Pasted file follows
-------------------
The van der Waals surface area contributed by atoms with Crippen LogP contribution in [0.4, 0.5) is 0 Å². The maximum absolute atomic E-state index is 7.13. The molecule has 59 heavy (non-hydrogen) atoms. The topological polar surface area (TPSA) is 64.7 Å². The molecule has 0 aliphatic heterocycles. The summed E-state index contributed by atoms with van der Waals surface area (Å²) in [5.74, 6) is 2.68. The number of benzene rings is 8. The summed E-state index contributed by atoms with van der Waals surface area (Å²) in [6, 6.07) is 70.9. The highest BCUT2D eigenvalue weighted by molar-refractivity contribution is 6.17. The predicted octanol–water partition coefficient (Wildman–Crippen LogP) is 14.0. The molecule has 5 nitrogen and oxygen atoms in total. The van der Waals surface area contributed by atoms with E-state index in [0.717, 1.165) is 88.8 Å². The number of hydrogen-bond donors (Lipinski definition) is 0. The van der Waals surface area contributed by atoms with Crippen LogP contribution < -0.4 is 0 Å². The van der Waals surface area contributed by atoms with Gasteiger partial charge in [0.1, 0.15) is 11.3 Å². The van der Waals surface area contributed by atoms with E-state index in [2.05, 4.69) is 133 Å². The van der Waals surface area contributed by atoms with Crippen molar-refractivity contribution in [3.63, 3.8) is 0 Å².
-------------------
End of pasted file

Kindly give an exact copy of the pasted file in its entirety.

The van der Waals surface area contributed by atoms with Crippen LogP contribution in [0.4, 0.5) is 0 Å². The maximum absolute atomic E-state index is 7.13. The molecule has 59 heavy (non-hydrogen) atoms. The topological polar surface area (TPSA) is 64.7 Å². The molecule has 0 aliphatic heterocycles. The summed E-state index contributed by atoms with van der Waals surface area (Å²) in [5.74, 6) is 2.68. The number of benzene rings is 8. The summed E-state index contributed by atoms with van der Waals surface area (Å²) in [6, 6.07) is 70.9. The highest BCUT2D eigenvalue weighted by molar-refractivity contribution is 6.17. The predicted octanol–water partition coefficient (Wildman–Crippen LogP) is 14.0. The molecule has 5 nitrogen and oxygen atoms in total. The van der Waals surface area contributed by atoms with E-state index in [0.717, 1.165) is 88.8 Å². The number of hydrogen-bond donors (Lipinski definition) is 0. The van der Waals surface area contributed by atoms with Crippen LogP contribution < -0.4 is 0 Å². The van der Waals surface area contributed by atoms with Gasteiger partial charge in [0.1, 0.15) is 11.3 Å². The van der Waals surface area contributed by atoms with E-state index in [2.05, 4.69) is 133 Å². The van der Waals surface area contributed by atoms with Crippen molar-refractivity contribution in [3.63, 3.8) is 0 Å².